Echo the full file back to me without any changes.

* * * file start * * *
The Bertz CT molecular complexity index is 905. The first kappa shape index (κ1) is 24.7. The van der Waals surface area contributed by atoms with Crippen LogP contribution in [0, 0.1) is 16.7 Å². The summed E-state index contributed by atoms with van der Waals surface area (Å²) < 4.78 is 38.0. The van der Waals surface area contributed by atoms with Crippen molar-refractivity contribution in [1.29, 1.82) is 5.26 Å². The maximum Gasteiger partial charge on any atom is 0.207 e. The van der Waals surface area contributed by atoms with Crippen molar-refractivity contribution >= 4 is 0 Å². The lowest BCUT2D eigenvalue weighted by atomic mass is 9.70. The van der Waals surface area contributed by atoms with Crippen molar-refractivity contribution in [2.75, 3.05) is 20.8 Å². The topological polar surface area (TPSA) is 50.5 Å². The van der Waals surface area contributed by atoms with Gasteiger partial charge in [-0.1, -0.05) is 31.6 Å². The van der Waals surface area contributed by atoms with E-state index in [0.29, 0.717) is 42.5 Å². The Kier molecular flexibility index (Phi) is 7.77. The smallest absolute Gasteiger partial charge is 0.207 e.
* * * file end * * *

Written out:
The Bertz CT molecular complexity index is 905. The first kappa shape index (κ1) is 24.7. The van der Waals surface area contributed by atoms with Crippen LogP contribution in [0, 0.1) is 16.7 Å². The summed E-state index contributed by atoms with van der Waals surface area (Å²) < 4.78 is 38.0. The van der Waals surface area contributed by atoms with Crippen molar-refractivity contribution in [1.29, 1.82) is 5.26 Å². The maximum Gasteiger partial charge on any atom is 0.207 e. The van der Waals surface area contributed by atoms with Crippen molar-refractivity contribution >= 4 is 0 Å². The lowest BCUT2D eigenvalue weighted by atomic mass is 9.70. The van der Waals surface area contributed by atoms with Crippen molar-refractivity contribution in [2.75, 3.05) is 20.8 Å². The topological polar surface area (TPSA) is 50.5 Å². The van der Waals surface area contributed by atoms with Gasteiger partial charge in [-0.1, -0.05) is 31.6 Å². The van der Waals surface area contributed by atoms with E-state index in [0.29, 0.717) is 42.5 Å². The Kier molecular flexibility index (Phi) is 7.77. The smallest absolute Gasteiger partial charge is 0.207 e.